We love spending precious time with our children, but you want and need to get away for a date-night, a wedding, or just a ‘mental health break’. But you can only enjoy your time away if you’ve done your homework and have a trustworthy sitter giving your children an equally enjoyable time too! I’m the preferred sitter for my grandchildren, but I can’t always be there, so they’ve had to find outside help.
Choosing a sitter can be a very intimidating task and there are several aspects to evaluate. Get a list of possible candidates, and start phone screening.
1. Even if the referral is from a friend, follow your gut level feelings during the first phone call. Does she come across as cheerful, friendly, and confident? A babysitter’s most important job is to be a good role model, and if you’re not feeling totally comfortable, move on to the next person.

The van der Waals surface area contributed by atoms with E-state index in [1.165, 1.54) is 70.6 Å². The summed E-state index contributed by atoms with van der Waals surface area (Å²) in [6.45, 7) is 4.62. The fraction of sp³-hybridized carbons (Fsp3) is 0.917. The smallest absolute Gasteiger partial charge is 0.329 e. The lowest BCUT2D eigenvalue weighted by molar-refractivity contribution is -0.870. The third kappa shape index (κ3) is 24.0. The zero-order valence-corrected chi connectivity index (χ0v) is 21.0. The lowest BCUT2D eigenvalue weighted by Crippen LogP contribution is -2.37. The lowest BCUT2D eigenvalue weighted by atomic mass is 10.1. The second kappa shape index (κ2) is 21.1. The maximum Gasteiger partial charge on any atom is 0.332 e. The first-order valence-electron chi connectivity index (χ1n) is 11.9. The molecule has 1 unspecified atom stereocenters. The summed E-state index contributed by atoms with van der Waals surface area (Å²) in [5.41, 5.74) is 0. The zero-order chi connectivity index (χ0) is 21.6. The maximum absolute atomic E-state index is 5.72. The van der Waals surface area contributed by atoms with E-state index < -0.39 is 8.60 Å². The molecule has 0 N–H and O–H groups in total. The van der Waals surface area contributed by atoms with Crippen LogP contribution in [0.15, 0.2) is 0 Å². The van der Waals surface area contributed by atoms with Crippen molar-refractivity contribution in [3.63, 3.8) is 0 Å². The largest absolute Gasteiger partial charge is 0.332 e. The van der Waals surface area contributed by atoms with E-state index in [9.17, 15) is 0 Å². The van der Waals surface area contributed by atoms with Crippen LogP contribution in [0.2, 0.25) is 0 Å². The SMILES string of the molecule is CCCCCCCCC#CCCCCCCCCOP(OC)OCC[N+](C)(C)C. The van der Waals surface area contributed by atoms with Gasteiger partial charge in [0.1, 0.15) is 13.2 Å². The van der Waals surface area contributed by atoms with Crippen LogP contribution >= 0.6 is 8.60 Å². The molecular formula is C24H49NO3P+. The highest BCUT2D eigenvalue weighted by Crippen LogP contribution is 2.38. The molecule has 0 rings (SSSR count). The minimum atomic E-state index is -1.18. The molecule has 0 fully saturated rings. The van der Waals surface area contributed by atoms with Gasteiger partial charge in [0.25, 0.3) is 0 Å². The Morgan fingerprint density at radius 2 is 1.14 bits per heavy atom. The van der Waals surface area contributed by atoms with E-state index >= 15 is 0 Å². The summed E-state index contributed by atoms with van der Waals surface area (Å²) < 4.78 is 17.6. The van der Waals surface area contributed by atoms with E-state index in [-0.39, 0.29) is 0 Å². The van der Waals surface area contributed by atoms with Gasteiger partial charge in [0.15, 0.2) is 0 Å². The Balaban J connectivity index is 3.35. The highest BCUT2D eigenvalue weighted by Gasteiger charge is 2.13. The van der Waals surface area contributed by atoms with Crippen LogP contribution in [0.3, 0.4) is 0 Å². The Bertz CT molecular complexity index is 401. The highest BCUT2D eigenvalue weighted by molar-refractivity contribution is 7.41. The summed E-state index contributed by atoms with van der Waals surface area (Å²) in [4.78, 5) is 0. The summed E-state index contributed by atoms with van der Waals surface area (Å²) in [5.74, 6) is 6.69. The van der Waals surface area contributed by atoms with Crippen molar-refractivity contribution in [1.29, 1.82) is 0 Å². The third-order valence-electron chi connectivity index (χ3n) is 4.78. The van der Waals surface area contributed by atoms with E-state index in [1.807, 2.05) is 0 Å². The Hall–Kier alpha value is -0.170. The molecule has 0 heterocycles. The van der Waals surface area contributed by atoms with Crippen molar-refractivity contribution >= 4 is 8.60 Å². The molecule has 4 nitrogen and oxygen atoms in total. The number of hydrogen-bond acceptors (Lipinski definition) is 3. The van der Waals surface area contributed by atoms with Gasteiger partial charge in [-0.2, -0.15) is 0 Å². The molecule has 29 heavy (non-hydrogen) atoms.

Call her references, asking behavioral based questions. How do the children feel about her? Does she hug and kiss them? Is she timely, safety-conscious?
Does she live close-by, so if you like her, she’ll be more likely to return? Has she had recent experience with the ages of my children? You don’t even want to bring someone into your home unless they have passed this much screening.
2. When she walks through the door, does she come prepared, with a book or simple activities for older children? Does she get down on the floor to connect with them? Does she ask pertinent questions?
3. Before leaving home, go through the house rules and define any out of bound areas. Jenny, our Family Coordinator, never leaves home without reviewing the Heimlich Maneuver, since she’s personally had so many close calls. Show her how to turn off the water main in case of a busted pipe. Show her where the First Aid Kit is and flashlights in case of a power outage. Leave your cell phone phone numbers plus one or more alternates who live nearby – a neighbor is perfect – as well as your Pediatrician and where you’ll be.